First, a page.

January 1st is the wrong date to start the year
A logical mind should surely realise that nature will not start a year in the middle of winter. Unquestionably it should start with the beginning of the vernal season! Yet just because western scientists and theologians insist that the New Year is on January 1st, in the middle of the winter season, the whole world meekly agrees.
Hindu calculation of time depended on the movement of the planets. One Vedic calendar goes back to 3,000 years and another to 6,000 years. The western world chose not to believe that that our rishis were such experts in astronomy that they could actually make such accurate calendars. They did not realise that they used the most accurate of clocks – the planets and therefore their calculations were infallible. The fact is that our internal clocks work on the movement of the moon and that is why in the Vedas, the moon is called the presiding deity of the mind.
Why does our Hindu New Year start on April 14?
Of course one reason is that it is the start of spring. But there is another scientific reason. The rishis always adjusted human time to cosmic time since we are the children of the cosmos. They knew that the earth’s revolution round the sun starts from a fixed point known as “mesha sankranti rekha,” which is known as the Alpha Aries point in western terminology. This happens to fall on April 14th or somewhere close to it. In Sanskrit this is known as “mesha vishuvath.” Doesn’t it make sense that our new year should start with the starting of the earth’s revolution round the sun? Why is this so difficult for people to understand? Maybe because the Hindus have never reiterated or brandished their knowledge in order to prove their superiority!
The Kerala New Year is known as Vishu, from the word “vishuvath.” All other states have new years which approximate this. As usual Hinduism connects spirituality with science. All the so-called superstitions found in Hinduism are based on hard core science. The time of the change from the sign “meena” to “mesha” is known as “mesha sankranti” or “punya kalam” which means an auspicious time, hence it is said that spiritual practices done on this day have special power since our bodies are adjusted to the universal clock. Instead of celebrating the New Year with drinks and parties, the Hindus are told to meditate and think of God and practise some type of evolving activity during this special time. If something has to be really spiritual it has to follow the laws of nature.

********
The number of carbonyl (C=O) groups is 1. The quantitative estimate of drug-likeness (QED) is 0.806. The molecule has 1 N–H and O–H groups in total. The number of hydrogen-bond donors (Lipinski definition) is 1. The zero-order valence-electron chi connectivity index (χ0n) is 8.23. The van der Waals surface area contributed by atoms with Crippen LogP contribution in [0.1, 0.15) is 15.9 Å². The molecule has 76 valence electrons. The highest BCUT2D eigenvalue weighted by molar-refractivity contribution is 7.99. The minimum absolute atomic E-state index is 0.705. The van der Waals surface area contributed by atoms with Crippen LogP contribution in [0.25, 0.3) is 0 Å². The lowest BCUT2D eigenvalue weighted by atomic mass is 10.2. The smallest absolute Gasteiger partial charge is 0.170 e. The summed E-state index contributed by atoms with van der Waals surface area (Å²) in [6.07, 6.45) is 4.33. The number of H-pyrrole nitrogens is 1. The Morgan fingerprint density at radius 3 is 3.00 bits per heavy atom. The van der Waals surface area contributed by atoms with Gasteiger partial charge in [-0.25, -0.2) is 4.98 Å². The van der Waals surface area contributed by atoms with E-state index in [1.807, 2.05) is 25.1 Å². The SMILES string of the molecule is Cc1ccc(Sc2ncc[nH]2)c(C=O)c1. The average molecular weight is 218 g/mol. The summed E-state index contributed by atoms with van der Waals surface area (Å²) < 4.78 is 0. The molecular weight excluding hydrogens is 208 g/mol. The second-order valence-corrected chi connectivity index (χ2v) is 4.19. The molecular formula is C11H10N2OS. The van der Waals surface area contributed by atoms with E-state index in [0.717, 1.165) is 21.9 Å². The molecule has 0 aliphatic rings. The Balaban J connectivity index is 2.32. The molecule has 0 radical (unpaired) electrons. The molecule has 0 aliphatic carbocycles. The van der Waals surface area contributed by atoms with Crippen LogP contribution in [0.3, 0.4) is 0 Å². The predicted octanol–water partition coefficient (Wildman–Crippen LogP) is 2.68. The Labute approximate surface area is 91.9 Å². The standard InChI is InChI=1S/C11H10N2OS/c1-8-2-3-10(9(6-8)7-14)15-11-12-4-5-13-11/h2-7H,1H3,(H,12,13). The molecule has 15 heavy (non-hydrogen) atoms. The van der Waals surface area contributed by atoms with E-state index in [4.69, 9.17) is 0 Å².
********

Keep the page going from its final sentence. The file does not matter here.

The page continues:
Something which goes against the laws of nature can hardly be called spiritual since it would be going against the very laws according to which our bodies have been constructed.
When people continuously go against these natural laws our whole nature will change – the health of our bodies and the health of our minds will deteriorate and this is what is happening to us now.
It is high time that the world realises that Hindu astronomy is a specialised
system that requires precise astronomical observations and shows an ongoing knowledge of the exact placement of the planets and equinoxes relative to the fixed stars and relative to our own bodies and minds. This article has only touched the tip of the iceberg. The wisdom of the rishis was endless; their knowledge of Space and Time is yet to be discovered by western science!
Hari Aum Tat Sat!
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